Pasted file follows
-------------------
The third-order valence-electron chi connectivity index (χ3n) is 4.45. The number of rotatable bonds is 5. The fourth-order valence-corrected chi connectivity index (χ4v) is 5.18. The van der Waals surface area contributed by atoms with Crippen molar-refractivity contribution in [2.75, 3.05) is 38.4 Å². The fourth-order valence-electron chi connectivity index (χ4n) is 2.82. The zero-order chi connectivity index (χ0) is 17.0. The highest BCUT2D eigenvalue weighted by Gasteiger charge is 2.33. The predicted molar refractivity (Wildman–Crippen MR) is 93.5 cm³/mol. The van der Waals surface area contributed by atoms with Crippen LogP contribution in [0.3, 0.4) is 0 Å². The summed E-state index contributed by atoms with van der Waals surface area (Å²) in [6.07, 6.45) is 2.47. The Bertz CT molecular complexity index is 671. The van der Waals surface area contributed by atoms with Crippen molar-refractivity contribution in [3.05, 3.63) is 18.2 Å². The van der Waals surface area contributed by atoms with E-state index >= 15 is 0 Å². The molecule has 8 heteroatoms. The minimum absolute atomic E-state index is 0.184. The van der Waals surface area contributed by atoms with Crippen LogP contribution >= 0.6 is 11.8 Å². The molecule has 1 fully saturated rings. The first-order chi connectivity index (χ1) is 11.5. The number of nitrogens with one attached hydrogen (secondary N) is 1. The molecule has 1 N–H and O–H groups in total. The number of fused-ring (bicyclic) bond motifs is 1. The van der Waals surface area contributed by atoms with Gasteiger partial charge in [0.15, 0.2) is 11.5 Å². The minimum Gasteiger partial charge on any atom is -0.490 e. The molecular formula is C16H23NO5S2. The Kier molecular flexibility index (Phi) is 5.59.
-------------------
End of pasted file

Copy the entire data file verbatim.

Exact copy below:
The third-order valence-electron chi connectivity index (χ3n) is 4.45. The number of rotatable bonds is 5. The fourth-order valence-corrected chi connectivity index (χ4v) is 5.18. The van der Waals surface area contributed by atoms with Crippen molar-refractivity contribution in [2.75, 3.05) is 38.4 Å². The fourth-order valence-electron chi connectivity index (χ4n) is 2.82. The zero-order chi connectivity index (χ0) is 17.0. The highest BCUT2D eigenvalue weighted by Gasteiger charge is 2.33. The predicted molar refractivity (Wildman–Crippen MR) is 93.5 cm³/mol. The van der Waals surface area contributed by atoms with Crippen LogP contribution in [0.3, 0.4) is 0 Å². The summed E-state index contributed by atoms with van der Waals surface area (Å²) in [6.07, 6.45) is 2.47. The Bertz CT molecular complexity index is 671. The van der Waals surface area contributed by atoms with Crippen molar-refractivity contribution in [3.05, 3.63) is 18.2 Å². The van der Waals surface area contributed by atoms with E-state index >= 15 is 0 Å². The molecule has 8 heteroatoms. The minimum absolute atomic E-state index is 0.184. The van der Waals surface area contributed by atoms with Crippen LogP contribution >= 0.6 is 11.8 Å². The molecule has 1 fully saturated rings. The first-order chi connectivity index (χ1) is 11.5. The number of nitrogens with one attached hydrogen (secondary N) is 1. The molecule has 1 N–H and O–H groups in total. The number of fused-ring (bicyclic) bond motifs is 1. The van der Waals surface area contributed by atoms with Gasteiger partial charge in [0.15, 0.2) is 11.5 Å². The minimum Gasteiger partial charge on any atom is -0.490 e. The molecular formula is C16H23NO5S2. The Kier molecular flexibility index (Phi) is 5.59.